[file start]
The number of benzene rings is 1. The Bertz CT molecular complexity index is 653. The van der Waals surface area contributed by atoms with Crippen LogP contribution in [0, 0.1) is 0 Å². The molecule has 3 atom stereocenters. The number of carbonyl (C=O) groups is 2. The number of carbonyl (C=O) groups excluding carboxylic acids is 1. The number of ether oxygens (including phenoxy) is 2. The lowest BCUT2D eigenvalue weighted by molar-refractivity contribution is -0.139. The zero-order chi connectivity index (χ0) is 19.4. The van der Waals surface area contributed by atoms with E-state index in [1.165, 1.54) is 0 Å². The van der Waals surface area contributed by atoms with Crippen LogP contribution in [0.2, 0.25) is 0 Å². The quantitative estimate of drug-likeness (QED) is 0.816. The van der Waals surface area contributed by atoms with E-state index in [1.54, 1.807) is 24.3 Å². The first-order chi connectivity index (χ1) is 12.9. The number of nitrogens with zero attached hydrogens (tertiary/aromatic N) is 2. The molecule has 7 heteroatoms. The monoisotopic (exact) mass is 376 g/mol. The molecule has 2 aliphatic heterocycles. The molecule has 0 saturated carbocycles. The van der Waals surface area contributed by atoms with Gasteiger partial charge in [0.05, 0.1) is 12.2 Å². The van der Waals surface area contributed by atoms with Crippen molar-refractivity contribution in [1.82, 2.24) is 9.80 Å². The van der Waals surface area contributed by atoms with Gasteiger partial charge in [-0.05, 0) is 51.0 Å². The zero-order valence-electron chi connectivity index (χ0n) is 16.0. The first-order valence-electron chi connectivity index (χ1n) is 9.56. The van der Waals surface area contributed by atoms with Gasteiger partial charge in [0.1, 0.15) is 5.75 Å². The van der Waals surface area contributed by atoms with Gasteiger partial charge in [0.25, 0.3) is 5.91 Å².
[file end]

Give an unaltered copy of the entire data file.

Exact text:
The number of benzene rings is 1. The Bertz CT molecular complexity index is 653. The van der Waals surface area contributed by atoms with Crippen LogP contribution in [0, 0.1) is 0 Å². The molecule has 3 atom stereocenters. The number of carbonyl (C=O) groups is 2. The number of carbonyl (C=O) groups excluding carboxylic acids is 1. The number of ether oxygens (including phenoxy) is 2. The lowest BCUT2D eigenvalue weighted by molar-refractivity contribution is -0.139. The zero-order chi connectivity index (χ0) is 19.4. The van der Waals surface area contributed by atoms with E-state index in [1.165, 1.54) is 0 Å². The van der Waals surface area contributed by atoms with Crippen LogP contribution in [0.2, 0.25) is 0 Å². The quantitative estimate of drug-likeness (QED) is 0.816. The van der Waals surface area contributed by atoms with E-state index in [1.54, 1.807) is 24.3 Å². The first-order chi connectivity index (χ1) is 12.9. The number of nitrogens with zero attached hydrogens (tertiary/aromatic N) is 2. The molecule has 7 heteroatoms. The monoisotopic (exact) mass is 376 g/mol. The molecule has 2 aliphatic heterocycles. The molecule has 0 saturated carbocycles. The van der Waals surface area contributed by atoms with Gasteiger partial charge in [0.05, 0.1) is 12.2 Å². The van der Waals surface area contributed by atoms with Crippen molar-refractivity contribution in [1.82, 2.24) is 9.80 Å². The van der Waals surface area contributed by atoms with Gasteiger partial charge in [-0.05, 0) is 51.0 Å². The zero-order valence-electron chi connectivity index (χ0n) is 16.0. The first-order valence-electron chi connectivity index (χ1n) is 9.56. The van der Waals surface area contributed by atoms with Gasteiger partial charge in [0.1, 0.15) is 5.75 Å². The van der Waals surface area contributed by atoms with Gasteiger partial charge in [0.25, 0.3) is 5.91 Å².